ABU DHABI, 12th June, 2018 (WAM) -- Just like in the past, Gulf states once more proved that when friends and allies are in need, they will be the first to offer assistance. Early yesterday in Makkah, Saudi Arabia, the UAE and Kuwait offered US$2.5 billion (AED9.2 billion) in aid for Jordan to ease its economic crisis following a wave of anti-austerity protests. The aid package will include a deposit in the Central Bank of Jordan, guarantees to the World Bank on Jordan and annual support for the government’s budget for five years.
In an editorial today, Dubai-based Gulf News said, "The Gulf states’ solidarity with a fellow Arab state shows that a peaceful Jordan is critical to stability in the region. The GCC realises that a situation like the one that has wracked Jordan for the past few days can easily get out of hand, resulting in chaos and instability in a very sensitive part of the Arab world.
"The Gulf states are also alive to the fact that regional forces that wish to destabilise the Arab world, and groups that seek to spread sectarian discord, may take advantage of the economic crisis in the Hashemite kingdom."
Jordan is in one of the toughest neighbourhoods in the world, sharing borders with war-torn countries like Syria and Iraq, the paper said, adding that "despite the enormous pressure from all sides, the country has stood out in the region as an island of stability. It is a country with a large youthful population, and without any real natural resources. But that has not stopped the country from opening its doors to 1.5 million Iraqi and Syrian refugees. However, Jordan’s generous approach towards refugees has badly strained its finances and stretched its resources so much that the welfare of its own citizens have been impacted."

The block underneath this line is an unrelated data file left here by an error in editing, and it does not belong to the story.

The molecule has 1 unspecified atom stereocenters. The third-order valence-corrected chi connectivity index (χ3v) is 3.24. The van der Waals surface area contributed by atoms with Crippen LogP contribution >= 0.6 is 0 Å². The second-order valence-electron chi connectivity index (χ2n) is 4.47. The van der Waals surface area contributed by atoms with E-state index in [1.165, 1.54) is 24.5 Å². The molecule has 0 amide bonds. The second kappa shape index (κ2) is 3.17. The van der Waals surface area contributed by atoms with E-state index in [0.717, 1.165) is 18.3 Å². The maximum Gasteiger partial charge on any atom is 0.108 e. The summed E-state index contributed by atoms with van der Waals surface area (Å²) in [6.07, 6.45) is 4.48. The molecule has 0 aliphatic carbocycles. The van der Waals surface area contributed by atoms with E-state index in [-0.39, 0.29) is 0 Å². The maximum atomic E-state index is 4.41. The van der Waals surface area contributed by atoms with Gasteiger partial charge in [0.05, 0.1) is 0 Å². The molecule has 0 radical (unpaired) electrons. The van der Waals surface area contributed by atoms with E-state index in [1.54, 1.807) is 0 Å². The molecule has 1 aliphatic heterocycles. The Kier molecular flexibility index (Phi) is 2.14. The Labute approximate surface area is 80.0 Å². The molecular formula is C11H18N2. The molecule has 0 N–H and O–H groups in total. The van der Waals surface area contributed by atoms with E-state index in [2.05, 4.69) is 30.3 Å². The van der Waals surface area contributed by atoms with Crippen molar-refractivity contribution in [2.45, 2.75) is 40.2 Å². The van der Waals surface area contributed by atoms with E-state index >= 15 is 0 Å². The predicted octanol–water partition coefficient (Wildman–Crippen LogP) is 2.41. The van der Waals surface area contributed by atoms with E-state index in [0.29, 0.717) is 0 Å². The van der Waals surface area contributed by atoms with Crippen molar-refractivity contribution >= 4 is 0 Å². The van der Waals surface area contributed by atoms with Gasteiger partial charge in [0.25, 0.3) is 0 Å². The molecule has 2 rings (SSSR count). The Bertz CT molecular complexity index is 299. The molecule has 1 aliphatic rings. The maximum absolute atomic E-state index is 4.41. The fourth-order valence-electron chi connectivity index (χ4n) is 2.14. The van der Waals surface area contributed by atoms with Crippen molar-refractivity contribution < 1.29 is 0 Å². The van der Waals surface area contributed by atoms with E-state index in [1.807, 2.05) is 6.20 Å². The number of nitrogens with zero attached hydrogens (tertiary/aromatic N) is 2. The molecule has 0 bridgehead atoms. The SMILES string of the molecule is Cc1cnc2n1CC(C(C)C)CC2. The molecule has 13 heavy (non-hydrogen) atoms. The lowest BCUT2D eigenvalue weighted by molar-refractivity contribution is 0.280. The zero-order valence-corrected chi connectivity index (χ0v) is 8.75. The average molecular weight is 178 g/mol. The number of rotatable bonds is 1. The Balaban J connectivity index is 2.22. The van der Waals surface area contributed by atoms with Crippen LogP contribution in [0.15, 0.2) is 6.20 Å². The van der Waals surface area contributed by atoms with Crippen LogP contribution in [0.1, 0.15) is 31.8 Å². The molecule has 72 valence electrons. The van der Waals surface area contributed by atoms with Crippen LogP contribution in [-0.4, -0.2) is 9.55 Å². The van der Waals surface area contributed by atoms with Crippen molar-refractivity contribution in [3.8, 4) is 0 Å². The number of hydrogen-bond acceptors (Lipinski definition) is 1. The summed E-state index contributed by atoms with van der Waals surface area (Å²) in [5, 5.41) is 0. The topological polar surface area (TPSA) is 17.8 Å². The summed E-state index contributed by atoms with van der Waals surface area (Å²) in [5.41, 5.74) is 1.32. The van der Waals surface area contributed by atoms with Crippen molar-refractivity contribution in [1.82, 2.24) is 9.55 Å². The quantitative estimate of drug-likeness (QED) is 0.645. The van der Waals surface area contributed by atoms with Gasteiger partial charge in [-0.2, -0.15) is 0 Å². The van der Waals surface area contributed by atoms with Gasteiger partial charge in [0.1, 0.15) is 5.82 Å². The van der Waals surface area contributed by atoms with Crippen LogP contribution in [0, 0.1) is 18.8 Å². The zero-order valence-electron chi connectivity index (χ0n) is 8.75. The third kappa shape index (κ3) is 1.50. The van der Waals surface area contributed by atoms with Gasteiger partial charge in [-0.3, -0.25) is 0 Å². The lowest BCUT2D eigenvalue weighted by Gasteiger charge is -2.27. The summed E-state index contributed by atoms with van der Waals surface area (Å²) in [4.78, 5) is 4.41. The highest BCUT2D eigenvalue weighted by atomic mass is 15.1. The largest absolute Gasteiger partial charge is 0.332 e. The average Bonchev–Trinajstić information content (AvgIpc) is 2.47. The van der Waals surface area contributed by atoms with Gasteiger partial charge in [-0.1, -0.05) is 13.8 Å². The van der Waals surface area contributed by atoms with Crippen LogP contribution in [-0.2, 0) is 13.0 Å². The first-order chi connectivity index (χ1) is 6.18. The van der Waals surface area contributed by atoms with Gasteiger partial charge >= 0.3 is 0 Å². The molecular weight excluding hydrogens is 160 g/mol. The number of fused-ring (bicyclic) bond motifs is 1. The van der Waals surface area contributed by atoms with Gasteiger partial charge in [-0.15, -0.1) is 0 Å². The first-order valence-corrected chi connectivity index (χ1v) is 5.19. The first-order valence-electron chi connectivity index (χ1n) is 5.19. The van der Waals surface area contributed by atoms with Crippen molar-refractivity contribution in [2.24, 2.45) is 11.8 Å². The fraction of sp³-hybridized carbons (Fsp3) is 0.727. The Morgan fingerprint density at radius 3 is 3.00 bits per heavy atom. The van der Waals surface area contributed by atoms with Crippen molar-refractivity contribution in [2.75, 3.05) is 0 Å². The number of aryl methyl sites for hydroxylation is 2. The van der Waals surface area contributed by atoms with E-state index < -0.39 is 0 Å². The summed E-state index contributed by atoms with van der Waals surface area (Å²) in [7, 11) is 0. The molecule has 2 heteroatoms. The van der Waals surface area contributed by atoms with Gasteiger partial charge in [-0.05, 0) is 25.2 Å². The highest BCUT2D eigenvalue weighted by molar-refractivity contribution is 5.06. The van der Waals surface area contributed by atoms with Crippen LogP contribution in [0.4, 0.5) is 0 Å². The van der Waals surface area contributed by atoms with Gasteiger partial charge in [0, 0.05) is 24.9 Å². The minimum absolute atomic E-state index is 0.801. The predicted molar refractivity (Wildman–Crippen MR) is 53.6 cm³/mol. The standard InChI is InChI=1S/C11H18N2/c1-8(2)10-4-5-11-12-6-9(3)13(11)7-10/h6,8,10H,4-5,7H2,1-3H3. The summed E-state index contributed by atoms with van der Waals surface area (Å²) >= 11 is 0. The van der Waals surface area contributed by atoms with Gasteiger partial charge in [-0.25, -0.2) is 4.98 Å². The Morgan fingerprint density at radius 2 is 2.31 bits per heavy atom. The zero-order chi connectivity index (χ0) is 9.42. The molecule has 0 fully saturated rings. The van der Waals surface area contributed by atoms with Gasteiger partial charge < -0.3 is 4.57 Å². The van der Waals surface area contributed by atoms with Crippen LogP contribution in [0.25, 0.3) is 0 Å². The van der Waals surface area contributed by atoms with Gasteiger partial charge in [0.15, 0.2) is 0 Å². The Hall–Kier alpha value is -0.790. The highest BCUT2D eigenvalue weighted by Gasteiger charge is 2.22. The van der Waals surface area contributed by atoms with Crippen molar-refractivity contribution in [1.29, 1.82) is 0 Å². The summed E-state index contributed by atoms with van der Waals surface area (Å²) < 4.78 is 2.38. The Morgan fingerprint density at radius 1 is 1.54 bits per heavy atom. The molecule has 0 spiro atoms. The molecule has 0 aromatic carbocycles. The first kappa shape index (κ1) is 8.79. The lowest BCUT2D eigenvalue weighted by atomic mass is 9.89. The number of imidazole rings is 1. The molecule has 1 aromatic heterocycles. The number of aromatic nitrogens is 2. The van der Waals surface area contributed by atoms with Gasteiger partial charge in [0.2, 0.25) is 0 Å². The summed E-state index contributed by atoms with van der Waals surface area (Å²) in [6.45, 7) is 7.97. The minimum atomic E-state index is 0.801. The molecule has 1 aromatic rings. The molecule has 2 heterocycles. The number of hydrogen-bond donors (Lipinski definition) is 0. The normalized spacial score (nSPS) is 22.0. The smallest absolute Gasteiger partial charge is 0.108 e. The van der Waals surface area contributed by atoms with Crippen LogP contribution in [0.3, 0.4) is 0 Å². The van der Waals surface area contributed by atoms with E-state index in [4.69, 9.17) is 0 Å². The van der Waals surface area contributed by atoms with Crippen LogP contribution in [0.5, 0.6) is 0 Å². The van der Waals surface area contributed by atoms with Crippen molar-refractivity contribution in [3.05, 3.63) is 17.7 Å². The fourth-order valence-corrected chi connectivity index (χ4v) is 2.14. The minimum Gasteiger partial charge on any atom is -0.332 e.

"The International Monetary Fund has pushed Jordan to launch austerity measures this year to rein in its burgeoning public debt. The country’s public debt is almost equal to its economic output, and unemployment is at a two-decade high. Like many other countries, Jordan also realised that painful economic reforms are unavoidable," added the editorial comment.
With the World Bank also seeing "weak growth prospects" for the country, Jordan embarked on a three-year programme of economic measures that included a new tax law, the editorial explained. "It did not go down well the people who are already weighed down by one of the highest living costs in the region. A change of prime minister helped shelve the tax law and douse public anger," it added.
"It is hoped that the funding from Gulf states will buy Jordan enough time to chart a course towards economic reform without burdening its population," concluded the English-language daily.